2008 CREB® president Ed Jensen remembers ‘one of the toughest years in Calgary real estate history’
In his final message as CREB® president, Ed Jensen summed up 2008 at the time as “one of the toughest years in Calgary real estate history.”
Even looking back at it now, he is still pragmatic about what went on in that year, which was largely marred by a global financial crisis rooted in the collapse of the U.S. housing sector, accompanied by weakening energy prices.
“Our economy had been building rapidly and prosperously, but it started to slow down in the fall of 2007,” he said. “In 2008, there was a shift from a sellers’ market to a buyers’ market. It happened gradually, over the
By year’s end, MLS® sales had decreased by 28 per cent to 18,894, while the benchmark price dropped by less-dramatic 3.7 per cent to $496,067, according to CREB®. (By the end of 2009, the price had dropped to $362,400 before rebounding in 2010.)
While 2006 and parts of 2007 were boom times for Calgary’s real estate market, characterized by rising prices and multiple offers on properties, 2008 presented more opportunities for buyers, said Jensen. A large number of listings were available on the MLS® System that year, with new listings rising year-over-year by nearly 60 per cent to 7,991. (By the end of 2009, listings had decreased to 5,096.)
The housing market faced another blow in October 2008 when the federal government tightened rules for guaranteed mortgages, including reducing the amortization period from 40 to 35 years and adding a minimum down payment of five per cent.
“A combination of low interest rates and declining prices made home ownership in our city more affordable than it was for many years.”
The changes were to “ensure Canada’s housing market remains strong and to reduce the risk of a U.S.-style housing bubble developing in Canada,” the government said in a statement at the time.
“It slowed the market immediately,” recalled Jensen.
Yet while 2008 had its share of challenges, Jensen also remembers many people suspected things would be much worse than they turned out to be.
In fact, he points to many of the upsides that year, notably affordability.
“A combination of low interest rates and declining prices made home ownership in our city more affordable than it was for many years,” he said.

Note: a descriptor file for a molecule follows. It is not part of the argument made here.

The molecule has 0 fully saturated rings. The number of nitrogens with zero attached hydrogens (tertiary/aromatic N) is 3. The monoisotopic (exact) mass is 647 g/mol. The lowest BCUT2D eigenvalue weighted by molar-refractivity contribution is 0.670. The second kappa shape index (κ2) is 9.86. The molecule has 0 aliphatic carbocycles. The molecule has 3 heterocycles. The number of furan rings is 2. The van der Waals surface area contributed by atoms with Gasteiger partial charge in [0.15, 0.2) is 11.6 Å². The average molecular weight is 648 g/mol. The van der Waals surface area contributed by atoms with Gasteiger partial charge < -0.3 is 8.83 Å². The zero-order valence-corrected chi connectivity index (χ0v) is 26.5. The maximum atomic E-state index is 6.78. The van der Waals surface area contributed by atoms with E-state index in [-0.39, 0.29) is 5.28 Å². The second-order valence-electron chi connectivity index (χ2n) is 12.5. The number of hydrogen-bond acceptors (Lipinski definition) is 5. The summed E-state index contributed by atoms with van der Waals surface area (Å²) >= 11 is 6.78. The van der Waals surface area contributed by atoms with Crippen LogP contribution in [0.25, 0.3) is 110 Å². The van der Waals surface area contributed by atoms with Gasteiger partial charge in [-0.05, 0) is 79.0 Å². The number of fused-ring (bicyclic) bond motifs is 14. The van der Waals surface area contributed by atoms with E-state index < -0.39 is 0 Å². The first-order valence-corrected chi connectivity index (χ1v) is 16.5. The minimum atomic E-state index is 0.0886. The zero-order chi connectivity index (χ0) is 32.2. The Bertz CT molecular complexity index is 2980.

Affordability was actually on ongoing theme during Jensen’s presidency. In April, CREB® Charitable Foundation’s Crestwood Affordable Housing Development officially opened. Industry members raised more than $1.5 million through CREB®’s Charitable Foundation for the project in southeast Calgary.
“We’d just come off of several years where prices were high. There needed to be affordable housing out there,” said Jensen.
The year also saw renewed focus in Calgary on managing urban sprawl. Jensen recalled a large transit-oriented development around the Brentwood C-Train stop – now called University City – passed its first hurdle in 2008 when the City of Calgary’s planning commission approved the Brentwood Station Area Redevelopment plan.
“Past growth had been out and out and out, with no emphasis on the core or rebuilding the inner city,” he said.
Not all projects were successful, however.
“Developers shifted their focus to multi-family condo projects, but many got caught in the market shift and stopped construction,” said Jensen.
While Jensen believes different factors are driving the current slowdown, compared to what happened in 2008, he still notes many similarities.
“We’re seeing the same thing now with consumer confidence,” he said. “People who are worried about their own financial security are reluctant to make large changes, so sales are slower.”
The upside, just as it was in 2008, is plenty of choice for buyers, he added.
“Lots of people looking are waiting for the market to be bottomed out, but if you’re buying a property for your family in this environment, it’s home for the long term,” said Jensen.
“Don’t worry about being at the bottom. Purchase now when you can get the better location, where you can negotiate better.”